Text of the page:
Empresas Almacenes Paris S.A.
Empresas Almacenes Paris S.A.
Wholly Owned Subsidiary of Cencosud S.A.
Incorporated: 1973 as Inmobiliaria San Antonio S.A.
Sales: CLP 422.52 billion ($758.02 million) (2004)
NAIC: 321912 Cut Stock, Resawing Lumber, and Planing; 452111 Department Stores (Except Discount Department Stores); 522110 Commercial Banking; 522210 Credit Card Issuing; 531120 Lessors of Nonresidential Buildings; 551112 Offices of Other Holding Companies; 561510 Travel Agencies
Empresas Almacenes Paris S.A. and its subsidiaries sell clothing and accessories and home supplies through a network of department stores in Chile. Through its subsidiaries, the company also offers investments in securities, bonds, and real estate and owns a bank. It is also engaged in personal insurance, tourism and travel, furniture manufacturing, and the development of shopping malls.
A Century of Retailing: 1900–99
Almacenes Paris got its start in 1900, when José María Couso, a Spaniard who had previously lived in Chile, returned and opened a furniture store in Santiago, then a city of 300,000 inhabitants. The small store, which originally had only five employees, was named Paris and carried Italian merchandise copied from French models. This was soon replaced by copies made by local artisans. Later the business expanded into rugs and tapestries, mattresses, and other bed furnishings. Still later, the business began selling more home furnishings, such as glassware, china, porcelain, cutlery, and bathroom supplies. After that it became a true department store, with clothing the principal area. Couso sold the business to his son-in-law, Antonio Gálmez, in 1910. The Gálmez family remained in charge of the store throughout the 20th century.
Despite a severe economic crisis, Almacenes Paris achieved an important goal in 1983 when it became the first Chilean department store to branch out from the center of Santiago, opening a store on Plaza Lyon. It added to these operations in 1991 by establishing branch stores in two Santiago shopping malls, Parque Arauco and Plaza Vespucio. After that it opened still another store in another Santiago mall, Plaza Oeste, in 1994, and its first store outside Santiago in Plaza del Trébol in Concepcion in 1996. All these establishments varied in size between 8,000 and 15,000 square meters (roughly 88,000 to 165,000 square feet). One of the smallest (if not the smallest) was the original Alameda store. Established before anyone gave a thought to parking, it had found a solution through an arrangement with a neighboring hotel.
In 1996 the Almacenes Paris chain consisted of seven department stores. It ranked second in its field, behind Falabella, and concentrated on middle-income clients. The company went public that year, selling 30 percent of its shares on the Bolsa de Comercio de Santiago to about 1,000 investors. It was now a holding company embracing more than a dozen subsidiaries. Almacenes Paris was, for example, heavily engaged in real estate, having taken percentages in Plaza del Trebol and Plaza Oeste. During the last months of 1996, it purchased a stake in the formation of two new malls where it was planning to open stores, one in the Puente Alto area of Santiago and the other in La Serena. The company also purchased a 50 percent share of Tecnopolis, a chain of computer stores.
Almacenes Paris was the first department store chain to issue its own credit card. By the end of 1998 it also had disseminated 1.3 million credit cards and was planning to open new stores in Temuco, Viña del Mar, and the Tobalaba neighborhood of Santiago. Almacenes Paris also had just signed an agreement with El Corte Inglés, Spain's leading department store, to offer travel and tourism services to Chileans in collaboration with the latter's travel agency. Finally, the company had opened Paris Express, a virtual store enabling prospective customers to shop by computer. In 2002 the chain was making one-third of its sales online.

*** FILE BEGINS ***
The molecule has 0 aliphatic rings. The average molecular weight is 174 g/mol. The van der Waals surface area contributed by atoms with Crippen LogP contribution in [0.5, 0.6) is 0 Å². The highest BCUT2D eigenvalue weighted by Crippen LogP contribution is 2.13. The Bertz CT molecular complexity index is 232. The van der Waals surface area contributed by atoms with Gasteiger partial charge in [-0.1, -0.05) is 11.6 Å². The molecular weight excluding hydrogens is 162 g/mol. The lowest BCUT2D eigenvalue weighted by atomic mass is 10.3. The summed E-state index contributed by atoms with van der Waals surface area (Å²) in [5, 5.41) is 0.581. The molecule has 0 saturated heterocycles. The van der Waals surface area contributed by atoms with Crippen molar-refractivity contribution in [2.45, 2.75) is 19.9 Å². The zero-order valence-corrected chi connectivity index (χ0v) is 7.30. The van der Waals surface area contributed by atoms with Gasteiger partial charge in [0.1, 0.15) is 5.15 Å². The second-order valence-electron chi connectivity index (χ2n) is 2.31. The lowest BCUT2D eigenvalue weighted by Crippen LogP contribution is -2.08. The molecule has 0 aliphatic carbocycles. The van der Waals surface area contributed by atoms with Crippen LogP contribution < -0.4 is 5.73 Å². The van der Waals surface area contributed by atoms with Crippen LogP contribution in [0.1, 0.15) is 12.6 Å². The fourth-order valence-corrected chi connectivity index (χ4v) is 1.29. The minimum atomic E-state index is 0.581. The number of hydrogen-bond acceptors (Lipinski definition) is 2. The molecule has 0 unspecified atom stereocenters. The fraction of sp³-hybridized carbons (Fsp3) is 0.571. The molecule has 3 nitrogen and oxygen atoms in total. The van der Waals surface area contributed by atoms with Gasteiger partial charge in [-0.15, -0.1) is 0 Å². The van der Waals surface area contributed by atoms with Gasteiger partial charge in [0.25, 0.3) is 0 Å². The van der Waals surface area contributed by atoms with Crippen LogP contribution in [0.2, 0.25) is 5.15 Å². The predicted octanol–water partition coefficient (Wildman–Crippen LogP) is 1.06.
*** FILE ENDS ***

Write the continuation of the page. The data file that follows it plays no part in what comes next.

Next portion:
Since Santiago—the metropolitan area holding half of all Chileans—was saturated with department stores, large chains were looking to services for growth. Almacenes Paris, for example, was offering insurance through an alliance with the giant U.S.-based company Marsh & McLennan Cos., Inc. In this respect it was taking advantage of its experience dealing with the public and the gigantic database that it had established on its customers. The financing that Almacenes Paris and other department stores had extended to their customers had reached 21 percent of all consumer credit in Chile and 2 percent of the gross domestic product by April 1998. More than ten million of the nation's 14 million inhabitants had a credit card from one of the multistore chains, who were carrying on a war not only among themselves but also against bank credit cards. Falabella, for example, was even offering motorists the convenience of paying their annual automobile tax by credit card.
The other important development in 1998 for Almacenes Paris was its purchase of the Chilean assets of J.C. Penney Company, Inc., consisting of a store in Santiago's Parque Arauco mall and another in the city's high-end Alto Las Condes mall. J.C. Penney had entered Chile in 1995 with a U.S. management team and a U.S. model for selling merchandise that did not take into account the more conservative tastes of the locals, or even, in considering the range of clothing sizes, their relatively smaller bodies.
Forming New Credit Alliances: 2000–03
As the 21st century dawned, Almacenes Paris was still Chile's second largest department store chain, with 14 stores and some 10,000 direct or indirect employees. The company celebrated its centennial by commissioning a new $17 million, 22-story corporate headquarters named Torre Paris in Santiago's high-end Providencia commercial district. The structure, which housed offices, commercial space, and five levels of underground parking for 200 cars, featured a curved glass facade shaped in a shiplike form that maximized the usable area of the small triangular site. Three smaller stores, in Calama, Los Angeles, and Talca, opened in 2002, giving Almacenes Paris's 16 outlets more selling space (about 1.5 million square feet) than any of its competitors.
By the end of 2002, however, financial analysts regarded Almacenes Paris as falling behind its rivals, and this judgment was reflected in falling prices for its stock shares. In August of that year management hired the U.S. consulting firm of McKinsey & Co. to draft a five-year strategic plan for the chain, to suggest new areas of business and store formats, to study the possibility of using the company's credit card to establish alliances with other retailers, to implement the new bank that Almacenes Paris—like rivals Falabella and Ripley—was organizing, and to consider expanding into other countries. In addition, the chain reorganized itself, establishing four independent divisions for retail, industry, real estate, and financial services. The goal remained to emphasize payment by credit, which accounted for more than half of consolidated profits.